By Amanda Hill
We’ve all seen the commercials—the coolest actresses, athletes and entertainers proudly sport their milk mustaches. We’ve been told it does a body good. Got milk? You bet!
Growing up, milk was a part of my everyday diet. I’d start the day with a bowl of cereal and skim milk. I’d have a few cheese sticks in my lunchbox. I always had a glass of milk with my dinner. I couldn’t leave the table until my glass was empty.
But according to a Harvard professor and pediatrician, the recommended three servings of milk a day is bad for our kids… Dr. David Ludwig says that kids are getting extra calories and sugar from an excess of flavored milk and sweetened yogurt. Rather than drink milk, Ludwig instead suggests our kids should eat kale, beans, nuts and seeds.
Anyone who has kids (or has been a kid) knows that a plateful of kale will fly like a ton of bricks. Milk is a nutritionally complete food, providing protein and vitamin D, in addition to calcium. And, you’d have to eat three cups of kale to get the same amount of calcium as one cup of 2 percent milk. Good luck with that.
Chocolate milk was a special treat in our house when I was a kid. When we did get to have it, Mom would cut it with skim milk, reducing the sugar and calories but still giving the sweet, chocolaty taste. It wasn’t until college that I knew people drank it straight. (It was delicious, I’ll admit!)
Dr. Ludwig says the recommendation for milk should be changed to “zero to three” servings a day, instead of the USDA’s suggested three. I think that encourages parents and kids to cut milk from their diets altogether, which is really a shame.
Rather than giving milk a bad rap, let’s take a rational approach and incorporate reduced fat, plain milk and dairy products into our daily routine. It’ll do our bodies good.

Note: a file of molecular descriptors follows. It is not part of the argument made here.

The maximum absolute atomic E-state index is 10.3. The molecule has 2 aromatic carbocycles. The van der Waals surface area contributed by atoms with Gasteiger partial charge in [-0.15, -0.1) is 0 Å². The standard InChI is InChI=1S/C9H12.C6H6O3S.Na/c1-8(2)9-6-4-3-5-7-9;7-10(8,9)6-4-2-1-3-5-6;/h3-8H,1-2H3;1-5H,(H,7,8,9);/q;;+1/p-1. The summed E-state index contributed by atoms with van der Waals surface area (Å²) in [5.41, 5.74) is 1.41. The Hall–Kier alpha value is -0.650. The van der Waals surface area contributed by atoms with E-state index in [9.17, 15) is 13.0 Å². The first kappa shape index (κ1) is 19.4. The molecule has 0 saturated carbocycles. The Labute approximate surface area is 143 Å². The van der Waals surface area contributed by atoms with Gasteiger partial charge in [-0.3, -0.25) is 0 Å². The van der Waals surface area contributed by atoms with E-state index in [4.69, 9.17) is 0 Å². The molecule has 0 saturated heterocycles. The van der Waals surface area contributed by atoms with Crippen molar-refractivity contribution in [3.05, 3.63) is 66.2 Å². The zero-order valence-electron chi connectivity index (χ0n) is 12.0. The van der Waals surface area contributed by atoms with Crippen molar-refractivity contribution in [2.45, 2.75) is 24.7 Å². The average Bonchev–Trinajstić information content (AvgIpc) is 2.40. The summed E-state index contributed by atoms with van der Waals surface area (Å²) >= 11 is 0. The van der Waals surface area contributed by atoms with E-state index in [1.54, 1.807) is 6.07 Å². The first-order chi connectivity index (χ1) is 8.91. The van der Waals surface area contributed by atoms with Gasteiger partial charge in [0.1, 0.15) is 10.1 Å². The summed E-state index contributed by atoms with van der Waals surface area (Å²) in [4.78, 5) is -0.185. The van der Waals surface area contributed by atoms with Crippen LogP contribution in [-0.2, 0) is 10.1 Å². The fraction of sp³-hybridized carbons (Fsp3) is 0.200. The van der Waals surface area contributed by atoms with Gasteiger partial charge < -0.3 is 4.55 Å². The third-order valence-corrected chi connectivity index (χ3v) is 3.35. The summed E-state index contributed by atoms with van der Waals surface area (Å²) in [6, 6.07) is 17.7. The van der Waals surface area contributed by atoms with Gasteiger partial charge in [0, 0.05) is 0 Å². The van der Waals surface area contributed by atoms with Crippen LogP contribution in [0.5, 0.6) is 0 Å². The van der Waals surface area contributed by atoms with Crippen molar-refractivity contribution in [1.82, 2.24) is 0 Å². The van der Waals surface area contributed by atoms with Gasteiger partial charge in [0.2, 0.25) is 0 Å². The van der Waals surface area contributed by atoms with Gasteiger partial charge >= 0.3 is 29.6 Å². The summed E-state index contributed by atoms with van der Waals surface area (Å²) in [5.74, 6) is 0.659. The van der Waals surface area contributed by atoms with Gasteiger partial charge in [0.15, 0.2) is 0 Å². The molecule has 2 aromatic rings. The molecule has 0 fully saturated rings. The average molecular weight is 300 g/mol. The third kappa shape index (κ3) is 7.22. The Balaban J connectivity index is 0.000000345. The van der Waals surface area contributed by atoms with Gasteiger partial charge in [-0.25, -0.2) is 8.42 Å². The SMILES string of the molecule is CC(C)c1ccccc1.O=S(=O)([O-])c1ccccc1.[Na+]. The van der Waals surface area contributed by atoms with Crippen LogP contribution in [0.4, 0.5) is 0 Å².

Nice article. Admittedly, I also recall those special treats of chocolate milk “NesQuik was my preferred chocolate additive” and I was lucky enough to not have it cut by reduced or skim milk. To pay for the extra goodness of whole milk and Nesquik my mom insisted that I go outside and do things like chores, play sports, or simply get outside of the house and out of her hair. Little did I know she was simply fueling my body with extra nutrients so that I wouldn’t run out of gas before my friends or before the chores were finished. #Momhasaplan
Guess what… I had a tall glass of that concoction last night and a bottle of the reduced fat kind at work this morning.
Milk. It does a body good.
Stay thirsty my friends.
Thanks, Tracy. I’ll admit, the half skim, half chocolate milk was not taken favorably once I had the good stuff in college. But, I know my mom was teaching us that a treat is ok every once and a while, but moderation is still important. Come to think of it, my mom sounds a lot like yours – sending us outside any chance she could. Maybe they conspired together? 🙂
I like Kale, really I do. In salads. Had some last night with baby spinach. I also love fruits and nuts. Sunflower seeds too. I coached youth baseball for long enough to have a seed habit. I never have understood why these things have to be all or nothing. Too much chocolate? Strawberry syrup…stop drinking all milk! How about some 1 or 2% plain old low fat milk? I’ve read that has less sugar than skim. But, don’t give up the nutritional value of dairy products. And while you’re at it, turn off the XBox and send them outside to play.
Gene, I totally agree. How in the world does a pediatrician jump to suggesting that no milk is a healthy option? It’s about choices – and moderation with the sweet stuff. I just don’t understand how leafy greens and beans are seen as an equal substitute for milk rich in protein, calcium and vitamins. Not at my house!
Enjoyed the article Amanda. I’ve drank one or two glasses of whole milk every day my entire life plus another serving or two of dairy product. My three children did also and they grew into fit and healthy adults. Being active is the key, but I believe being active is important with any diet that you follow. Thanks again.
Russell, you’re so right. When did we lose our common sense and accept sedentary lifestyles? Moderate diets and activity go a long way toward healthy, balanced lives. I hope to raise my family with both in mind. Please give my best to Margie and thanks for your comment.
[…] a column for Texas Table Top called the “Common Sense Corner.” Like my post last week about replacing milk with kale, it seems like we’re losing common sense when it comes to what we eat. Don’t let food labels […]